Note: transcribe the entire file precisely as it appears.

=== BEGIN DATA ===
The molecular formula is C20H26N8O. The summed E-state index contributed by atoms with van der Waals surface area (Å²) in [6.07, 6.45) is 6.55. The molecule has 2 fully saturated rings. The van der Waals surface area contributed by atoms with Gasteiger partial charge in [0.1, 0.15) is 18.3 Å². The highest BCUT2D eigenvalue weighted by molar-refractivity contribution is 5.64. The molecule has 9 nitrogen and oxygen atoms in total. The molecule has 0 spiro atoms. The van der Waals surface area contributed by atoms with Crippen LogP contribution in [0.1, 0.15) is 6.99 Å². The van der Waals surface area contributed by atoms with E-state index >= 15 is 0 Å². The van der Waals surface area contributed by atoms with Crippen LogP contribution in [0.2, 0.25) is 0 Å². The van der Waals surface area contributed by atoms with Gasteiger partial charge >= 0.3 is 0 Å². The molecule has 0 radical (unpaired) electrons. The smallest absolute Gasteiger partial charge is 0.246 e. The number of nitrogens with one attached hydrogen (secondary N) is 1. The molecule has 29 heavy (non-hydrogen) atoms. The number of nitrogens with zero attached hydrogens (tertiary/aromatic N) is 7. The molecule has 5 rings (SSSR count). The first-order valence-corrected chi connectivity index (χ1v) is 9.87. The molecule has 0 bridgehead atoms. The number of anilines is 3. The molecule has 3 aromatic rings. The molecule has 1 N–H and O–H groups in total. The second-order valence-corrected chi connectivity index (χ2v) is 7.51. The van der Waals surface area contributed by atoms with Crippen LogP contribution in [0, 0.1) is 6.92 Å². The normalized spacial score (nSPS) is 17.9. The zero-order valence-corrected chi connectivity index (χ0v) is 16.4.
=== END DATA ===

The molecular formula is C20H26N8O. The summed E-state index contributed by atoms with van der Waals surface area (Å²) in [6.07, 6.45) is 6.55. The molecule has 2 fully saturated rings. The van der Waals surface area contributed by atoms with Gasteiger partial charge in [0.1, 0.15) is 18.3 Å². The highest BCUT2D eigenvalue weighted by molar-refractivity contribution is 5.64. The molecule has 9 nitrogen and oxygen atoms in total. The molecule has 0 spiro atoms. The van der Waals surface area contributed by atoms with Crippen LogP contribution in [0.1, 0.15) is 6.99 Å². The van der Waals surface area contributed by atoms with E-state index >= 15 is 0 Å². The van der Waals surface area contributed by atoms with Crippen LogP contribution in [0.2, 0.25) is 0 Å². The van der Waals surface area contributed by atoms with Gasteiger partial charge >= 0.3 is 0 Å². The molecule has 0 radical (unpaired) electrons. The smallest absolute Gasteiger partial charge is 0.246 e. The number of nitrogens with one attached hydrogen (secondary N) is 1. The molecule has 29 heavy (non-hydrogen) atoms. The number of nitrogens with zero attached hydrogens (tertiary/aromatic N) is 7. The molecule has 5 rings (SSSR count). The first-order valence-corrected chi connectivity index (χ1v) is 9.87. The molecule has 0 bridgehead atoms. The number of anilines is 3. The molecule has 3 aromatic rings. The molecule has 1 N–H and O–H groups in total. The second-order valence-corrected chi connectivity index (χ2v) is 7.51. The van der Waals surface area contributed by atoms with Crippen LogP contribution in [0, 0.1) is 6.92 Å². The normalized spacial score (nSPS) is 17.9. The zero-order valence-corrected chi connectivity index (χ0v) is 16.4.